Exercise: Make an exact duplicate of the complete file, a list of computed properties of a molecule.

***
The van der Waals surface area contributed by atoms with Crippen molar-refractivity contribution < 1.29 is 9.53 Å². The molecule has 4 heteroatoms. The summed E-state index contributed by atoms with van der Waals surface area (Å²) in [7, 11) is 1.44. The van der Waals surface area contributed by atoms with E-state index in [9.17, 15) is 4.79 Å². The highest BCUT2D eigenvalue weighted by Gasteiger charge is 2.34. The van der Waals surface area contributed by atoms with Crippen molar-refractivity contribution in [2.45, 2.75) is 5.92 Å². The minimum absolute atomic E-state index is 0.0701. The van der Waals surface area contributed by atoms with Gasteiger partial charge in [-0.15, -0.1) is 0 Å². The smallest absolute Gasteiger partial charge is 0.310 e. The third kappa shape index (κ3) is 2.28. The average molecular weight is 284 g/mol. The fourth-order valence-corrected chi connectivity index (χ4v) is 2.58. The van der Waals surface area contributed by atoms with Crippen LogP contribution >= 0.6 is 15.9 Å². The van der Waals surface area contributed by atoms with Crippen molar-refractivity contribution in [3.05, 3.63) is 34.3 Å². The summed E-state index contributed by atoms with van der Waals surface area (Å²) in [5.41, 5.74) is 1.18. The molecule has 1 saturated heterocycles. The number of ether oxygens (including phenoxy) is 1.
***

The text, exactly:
The van der Waals surface area contributed by atoms with Crippen molar-refractivity contribution < 1.29 is 9.53 Å². The molecule has 4 heteroatoms. The summed E-state index contributed by atoms with van der Waals surface area (Å²) in [7, 11) is 1.44. The van der Waals surface area contributed by atoms with E-state index in [9.17, 15) is 4.79 Å². The highest BCUT2D eigenvalue weighted by Gasteiger charge is 2.34. The van der Waals surface area contributed by atoms with Crippen molar-refractivity contribution in [2.45, 2.75) is 5.92 Å². The minimum absolute atomic E-state index is 0.0701. The van der Waals surface area contributed by atoms with Gasteiger partial charge in [-0.15, -0.1) is 0 Å². The smallest absolute Gasteiger partial charge is 0.310 e. The third kappa shape index (κ3) is 2.28. The average molecular weight is 284 g/mol. The fourth-order valence-corrected chi connectivity index (χ4v) is 2.58. The van der Waals surface area contributed by atoms with Crippen LogP contribution >= 0.6 is 15.9 Å². The van der Waals surface area contributed by atoms with Crippen molar-refractivity contribution in [3.05, 3.63) is 34.3 Å². The summed E-state index contributed by atoms with van der Waals surface area (Å²) in [5.41, 5.74) is 1.18. The molecule has 1 saturated heterocycles. The number of ether oxygens (including phenoxy) is 1.